Let me be the first to admit to you that facing personal debt isn’t easy. I remember being worried about debt collectors and being tempted by credit card offers coming in the mail, thinking that if I could use the new card to pay down my old debts just for a little while, everything would turn out alright in the end.
Most of all, I remember being ashamed. I didn’t want anyone to know about my situation, but I didn’t quite know how to help myself out of the situation, either.
But deep down inside, I knew that all of my strategies—avoidance, denial, self-deprecation—were cowardly. They’d only keep me in debt longer, and only make the damages graver in the process. If I truly wanted to be free of debt, I had to find a way to deal with it.
Facing my debt required two things: an attitude adjustment and a plan. The first meant acknowledging that I had debt and that I wanted to be free of it. Saying it out loud to yourself or someone you trust helps.
Then the truly hard work began: coming up with a plan and having the discipline to stick to it. I found that breaking down what I should do into these steps helped me to create some organization and set goals in the midst of an otherwise chaotic, overwhelming situation:
- I made a list of all the debts I owed
- I pinpointed where I could cut my spending
- I figured out a payment plan
Let me tell you, writing a list of all the money I owed—student loan payments, credit card debts, etc.—was painful. But again, with some organization, I figured out how much money I owed and to whom, as well as the minimum payments I was supposed to make and in the case of my loans and credit cards, what their interest rates were. I recommend keeping this list someplace where you’ll see it every day—on the refrigerator or in an important notebook—so you don’t slide back into the denial or avoidance stage again. And when you start making payments, it will feel incredibly good to be able to put a big fat checkmark next to the debts you’ve cleared.
The second list I made was one that included my monthly expenses. To help me with this, I compared several of my most recent credit card and bank account statements to get an idea of when and where I was using my card, and how much I was spending. I recommend clearing your wallet of old receipts to factor in cash purchases, too. In my list, I included both major expenses and impulse purchases—think rent and utilities as well as morning coffee runs—to get a better picture. After all, I knew I couldn’t start skimping on rent payments, but I could start making my coffee at home and bringing my lunch to work every day.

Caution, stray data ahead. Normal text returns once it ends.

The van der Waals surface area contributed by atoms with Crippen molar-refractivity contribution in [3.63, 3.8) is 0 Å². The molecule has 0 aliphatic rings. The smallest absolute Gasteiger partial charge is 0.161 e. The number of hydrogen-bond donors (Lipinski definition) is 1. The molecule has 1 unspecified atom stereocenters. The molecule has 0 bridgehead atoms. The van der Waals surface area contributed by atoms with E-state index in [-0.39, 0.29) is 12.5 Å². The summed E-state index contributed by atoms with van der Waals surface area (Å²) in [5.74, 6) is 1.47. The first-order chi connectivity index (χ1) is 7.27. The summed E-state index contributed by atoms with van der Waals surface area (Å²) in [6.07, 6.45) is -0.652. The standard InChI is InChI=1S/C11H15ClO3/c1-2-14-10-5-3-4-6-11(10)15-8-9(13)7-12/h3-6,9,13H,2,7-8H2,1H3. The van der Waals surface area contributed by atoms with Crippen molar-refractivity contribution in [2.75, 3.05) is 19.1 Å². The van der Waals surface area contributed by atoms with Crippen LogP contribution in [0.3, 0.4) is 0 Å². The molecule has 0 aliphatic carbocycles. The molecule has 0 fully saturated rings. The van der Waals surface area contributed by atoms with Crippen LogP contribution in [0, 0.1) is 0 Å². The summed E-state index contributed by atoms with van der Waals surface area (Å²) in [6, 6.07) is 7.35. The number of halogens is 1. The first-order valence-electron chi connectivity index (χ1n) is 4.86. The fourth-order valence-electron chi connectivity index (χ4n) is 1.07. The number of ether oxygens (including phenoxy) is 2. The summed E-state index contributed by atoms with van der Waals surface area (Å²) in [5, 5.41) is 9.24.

Once I had my monthly expenses tallied up, I had to set goals and figure out where to focus my payments. Here again, I can’t stress enough the importance of organization. I suggest setting realistic payment goals—and by that I mean goals that factor in spare cash for emergencies and some wiggle room for a night out every now and again—to help you get started.
I also had to figure out which debts took priority. Some people prioritize credit card debt by targeting the card with the highest rate first. Others choose to pay off the card with the lowest debt and then work their way up. Still another option is to find a card with a lower interest rate and transfer all your debts into that account. Whatever strategy you decide to use, sticking to it will help keep you positive and optimistic because little by little, you’ll start to feel like you’re making progress.
I know implementing a debt management plan is harder than it sounds. Do whatever you need to do to get organized and stay focused. Make daily checklists. Send yourself email reminders. Create a list of free and cheap things to do in your city so you have options when temptation inevitably strikes. But never give up. You do have the inner motivation and courage to free yourself from debt; you just need to believe in yourself.